U.S. Tennis Open, Flushing Meadows, Queens, year five. It’s a two week event that feels like two months. It’s the same veteran staff every year, with a few new surprises each summer. Every year they over staff with about twenty one waiters, gambling on the fact that half will either get fired or quit by week two. Week two is the important week. It’s when the women’s and men’s finals are played, and the place is crawling with celebrities, politicians, and high profile New Yorkers from every sector. You and your fellow soldiers always joke that it’s like boot camp for the restaurant industry. Within the first three days the staff starts to weed itself out rather efficiently. The hours are ten am to well after one am, every day, for fourteen days. Add in a long meandering commute on the seven train and sweltering temperatures and you have yourself a marathon of an event that you almost always treat like a sprint. This summer you told yourself you’d wait ‘til week two to start the morning drinking. Apparently your comrades lied to themselves as well. It’s 10:30 am day three. The Junior Tennis kids are playing their exhibition matches on the common courts, and maybe a few grunting Russians will be in Arthur Ashe tonight. Nothing major. It’s 10:30 am day three, and Stephanie has already lined up the Bloody Marys.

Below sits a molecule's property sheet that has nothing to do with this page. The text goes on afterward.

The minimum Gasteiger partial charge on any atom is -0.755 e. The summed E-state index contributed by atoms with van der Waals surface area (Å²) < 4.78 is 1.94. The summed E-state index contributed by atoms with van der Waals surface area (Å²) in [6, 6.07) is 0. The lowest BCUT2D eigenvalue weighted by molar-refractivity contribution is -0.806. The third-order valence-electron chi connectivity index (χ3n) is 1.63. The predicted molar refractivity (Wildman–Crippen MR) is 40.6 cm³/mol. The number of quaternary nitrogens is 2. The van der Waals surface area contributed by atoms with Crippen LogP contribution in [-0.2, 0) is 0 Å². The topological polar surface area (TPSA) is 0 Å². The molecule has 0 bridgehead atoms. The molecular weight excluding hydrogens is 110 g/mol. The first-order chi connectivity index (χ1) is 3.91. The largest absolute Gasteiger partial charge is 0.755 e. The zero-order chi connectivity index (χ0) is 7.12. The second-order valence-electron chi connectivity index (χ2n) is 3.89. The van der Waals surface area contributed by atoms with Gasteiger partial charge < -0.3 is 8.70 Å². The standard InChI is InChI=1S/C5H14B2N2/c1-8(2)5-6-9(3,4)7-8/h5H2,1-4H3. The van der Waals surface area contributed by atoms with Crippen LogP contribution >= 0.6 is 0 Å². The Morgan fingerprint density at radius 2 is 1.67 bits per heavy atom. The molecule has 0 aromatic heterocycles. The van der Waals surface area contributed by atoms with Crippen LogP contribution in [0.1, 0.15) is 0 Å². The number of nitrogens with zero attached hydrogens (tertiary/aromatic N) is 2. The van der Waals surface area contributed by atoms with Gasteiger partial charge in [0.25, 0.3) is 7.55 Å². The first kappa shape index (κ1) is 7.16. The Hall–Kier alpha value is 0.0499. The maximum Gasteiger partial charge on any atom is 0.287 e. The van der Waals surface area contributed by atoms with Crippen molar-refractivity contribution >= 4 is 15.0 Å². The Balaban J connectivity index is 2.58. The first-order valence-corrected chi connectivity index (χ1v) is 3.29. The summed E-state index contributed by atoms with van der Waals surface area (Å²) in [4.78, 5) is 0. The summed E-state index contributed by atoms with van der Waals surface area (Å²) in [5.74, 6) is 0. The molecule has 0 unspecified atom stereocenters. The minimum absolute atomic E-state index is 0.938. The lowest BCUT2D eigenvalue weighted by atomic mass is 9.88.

You are being wheeled in via stretcher. Or are you walking in? You’re asked to fill out a form and wait. But you don’t know what to write, how to check off boxes.  Are you married? Single? Does the cat count as a significant other? They ask if you want food and you say yes, yes please. A tuna sandwich. You try chatting up the guard but he has a fixed expression on his face. He’s Mount Rushmore. You cannot charm this guy. He’s seen it all. If you stripped naked and recited the Declaration of Independence he’d probably still stare through the glass.You tell him if he just CALLS your friend all of this could be sorted out. But instead they want you in paper clothing and non-slip socks.